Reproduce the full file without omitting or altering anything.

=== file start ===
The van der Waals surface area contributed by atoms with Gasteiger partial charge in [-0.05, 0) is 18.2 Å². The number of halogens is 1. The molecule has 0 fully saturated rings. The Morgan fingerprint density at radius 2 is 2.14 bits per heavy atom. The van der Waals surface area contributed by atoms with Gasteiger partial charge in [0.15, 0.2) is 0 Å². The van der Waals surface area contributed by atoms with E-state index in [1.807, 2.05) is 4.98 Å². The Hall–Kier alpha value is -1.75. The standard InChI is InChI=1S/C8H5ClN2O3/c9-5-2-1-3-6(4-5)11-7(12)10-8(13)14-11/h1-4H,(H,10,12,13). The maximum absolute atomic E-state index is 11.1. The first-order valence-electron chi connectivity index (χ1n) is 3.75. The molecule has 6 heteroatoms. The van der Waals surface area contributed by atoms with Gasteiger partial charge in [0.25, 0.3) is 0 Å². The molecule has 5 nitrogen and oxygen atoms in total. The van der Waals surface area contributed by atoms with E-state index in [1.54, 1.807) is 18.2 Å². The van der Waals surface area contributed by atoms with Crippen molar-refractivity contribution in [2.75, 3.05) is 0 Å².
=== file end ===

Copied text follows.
The van der Waals surface area contributed by atoms with Gasteiger partial charge in [-0.05, 0) is 18.2 Å². The number of halogens is 1. The molecule has 0 fully saturated rings. The Morgan fingerprint density at radius 2 is 2.14 bits per heavy atom. The van der Waals surface area contributed by atoms with Gasteiger partial charge in [0.15, 0.2) is 0 Å². The van der Waals surface area contributed by atoms with E-state index in [1.807, 2.05) is 4.98 Å². The Hall–Kier alpha value is -1.75. The standard InChI is InChI=1S/C8H5ClN2O3/c9-5-2-1-3-6(4-5)11-7(12)10-8(13)14-11/h1-4H,(H,10,12,13). The maximum absolute atomic E-state index is 11.1. The first-order valence-electron chi connectivity index (χ1n) is 3.75. The molecule has 6 heteroatoms. The van der Waals surface area contributed by atoms with Gasteiger partial charge in [0.25, 0.3) is 0 Å². The molecule has 5 nitrogen and oxygen atoms in total. The van der Waals surface area contributed by atoms with E-state index in [1.54, 1.807) is 18.2 Å². The van der Waals surface area contributed by atoms with Crippen molar-refractivity contribution in [2.75, 3.05) is 0 Å².